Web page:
President Obama’s Executive Order “Preparing the United States for the Impacts of Climate Change” takes a step on implementing the administration’s Climate Action Plan issued in June. This Part 2 of our summary covers Federal Agency Planning for Climate Change Related Risk and the creation of a government-wide Council on Climate Preparedness and Resilience and a State, Local, and Tribal Leaders Task Force on Climate Preparedness and Resilience.
This is a continuation of our November 4 post: Obama Executive Order on climate change preparedness (Part 1) — a long-overdue step forward
“Preparing the United States for the Impacts of Climate Change” (Fact Sheet here) takes a step on implementing one of the three core components of President Obama’s Climate Action Plan (Cut Carbon Pollution, Prepare the U.S. for the Impacts of Climate Change, and Lead International Efforts), which was issued in June. A summary (second of two parts, Part 1 here), with a few comments:
Section 5, Federal Agency Planning for Climate Change Related Risk, directs federal agencies to build on existing agency Adaptation Plans first issued in 2013, by continuing “to develop, implement, and update comprehensive plans that integrate consideration of climate change into agency operations and overall mission objectives.” The plans must identify and assess “climate change related impacts on and risks to the agency’s ability to accomplish its missions, operations, and programs;” describe the agency’s plans and actions “to manage climate risks in the near term and build resilience in the short and long term;” describe how they will deal with any climate change related risk “that is deemed so significant that it impairs an agency’s statutory mission or operation;” and discuss how they will consider the costs and benefits of actions needed to improve climate adaptation and resilience.
Agencies will submit their plans to the White House Council on Environmental Quality (CEQ) and Office of Management and Budget (OMB) for review, and report progress and updates though their annual Strategic Sustainability Performance Plans. This annual reporting will provide a general basis for evaluating the agencies’ efforts. But government accountability advocates will need access to more inside information on how seriously and effectively the agencies are moving on preparedness, on whether they have the necessary capabilities and resources to implement preparedness actions, on whether they are getting essential ongoing political support from the White House and agency heads, and on whether OMB is facilitating or hindering progress on climate change preparedness. People in the agencies who are working on preparedness can provide valuable information of this sort for helping to hold the administration accountable.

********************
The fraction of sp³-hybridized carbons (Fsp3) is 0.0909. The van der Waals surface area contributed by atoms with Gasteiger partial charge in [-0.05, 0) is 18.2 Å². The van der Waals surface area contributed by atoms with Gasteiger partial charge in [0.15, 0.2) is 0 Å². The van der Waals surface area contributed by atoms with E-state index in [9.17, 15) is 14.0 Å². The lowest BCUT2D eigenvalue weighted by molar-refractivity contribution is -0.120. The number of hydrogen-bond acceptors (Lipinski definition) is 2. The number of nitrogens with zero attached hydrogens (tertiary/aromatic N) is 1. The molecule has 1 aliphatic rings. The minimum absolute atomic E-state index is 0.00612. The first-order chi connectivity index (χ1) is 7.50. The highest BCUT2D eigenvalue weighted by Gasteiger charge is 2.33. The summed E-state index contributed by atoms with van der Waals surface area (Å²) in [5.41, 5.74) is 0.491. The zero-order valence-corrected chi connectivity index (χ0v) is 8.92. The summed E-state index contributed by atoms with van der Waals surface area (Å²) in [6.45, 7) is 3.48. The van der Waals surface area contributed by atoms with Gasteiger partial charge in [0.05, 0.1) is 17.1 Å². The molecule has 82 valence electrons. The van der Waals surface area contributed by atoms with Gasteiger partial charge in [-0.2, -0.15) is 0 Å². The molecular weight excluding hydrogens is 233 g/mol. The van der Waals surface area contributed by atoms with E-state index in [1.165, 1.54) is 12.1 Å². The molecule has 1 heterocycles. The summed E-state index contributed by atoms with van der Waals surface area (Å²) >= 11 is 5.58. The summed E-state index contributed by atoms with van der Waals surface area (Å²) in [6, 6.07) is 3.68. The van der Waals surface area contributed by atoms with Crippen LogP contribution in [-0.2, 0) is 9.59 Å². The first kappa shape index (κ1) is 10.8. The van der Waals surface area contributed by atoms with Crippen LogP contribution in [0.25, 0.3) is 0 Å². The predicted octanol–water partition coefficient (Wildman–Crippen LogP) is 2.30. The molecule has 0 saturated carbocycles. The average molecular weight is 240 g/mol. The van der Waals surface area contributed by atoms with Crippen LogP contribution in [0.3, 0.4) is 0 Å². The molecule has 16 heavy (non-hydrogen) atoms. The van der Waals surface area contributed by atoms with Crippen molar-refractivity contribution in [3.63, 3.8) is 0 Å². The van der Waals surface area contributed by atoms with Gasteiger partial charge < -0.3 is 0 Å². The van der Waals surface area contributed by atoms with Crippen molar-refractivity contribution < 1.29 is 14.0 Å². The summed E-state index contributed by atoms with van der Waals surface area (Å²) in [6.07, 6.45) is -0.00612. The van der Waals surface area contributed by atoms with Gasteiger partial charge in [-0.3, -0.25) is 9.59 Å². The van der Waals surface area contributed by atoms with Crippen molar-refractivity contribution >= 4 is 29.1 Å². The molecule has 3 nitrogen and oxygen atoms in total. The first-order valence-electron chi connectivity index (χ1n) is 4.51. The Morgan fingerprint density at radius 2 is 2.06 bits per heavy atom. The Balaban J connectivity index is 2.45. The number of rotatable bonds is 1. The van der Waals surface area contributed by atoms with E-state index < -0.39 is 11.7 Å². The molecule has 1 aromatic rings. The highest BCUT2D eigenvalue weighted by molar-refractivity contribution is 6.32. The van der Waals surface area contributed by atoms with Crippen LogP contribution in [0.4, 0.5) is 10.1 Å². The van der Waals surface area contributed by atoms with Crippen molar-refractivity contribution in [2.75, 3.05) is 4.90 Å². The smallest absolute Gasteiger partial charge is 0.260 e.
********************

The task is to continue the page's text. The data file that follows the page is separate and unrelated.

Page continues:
Section 6 establishes an interagency Council on Climate Preparedness and Resilience to “coordinate interagency efforts on, and track implementation of priority Federal Government actions related to climate preparedness and resilience…”; “support regional, State, local, and tribal action to assess climate change related vulnerabilities and cost-effectively increase climate preparedness and resilience…”; and “facilitate the integration of climate science in policies and planning of government agencies and the private sector…”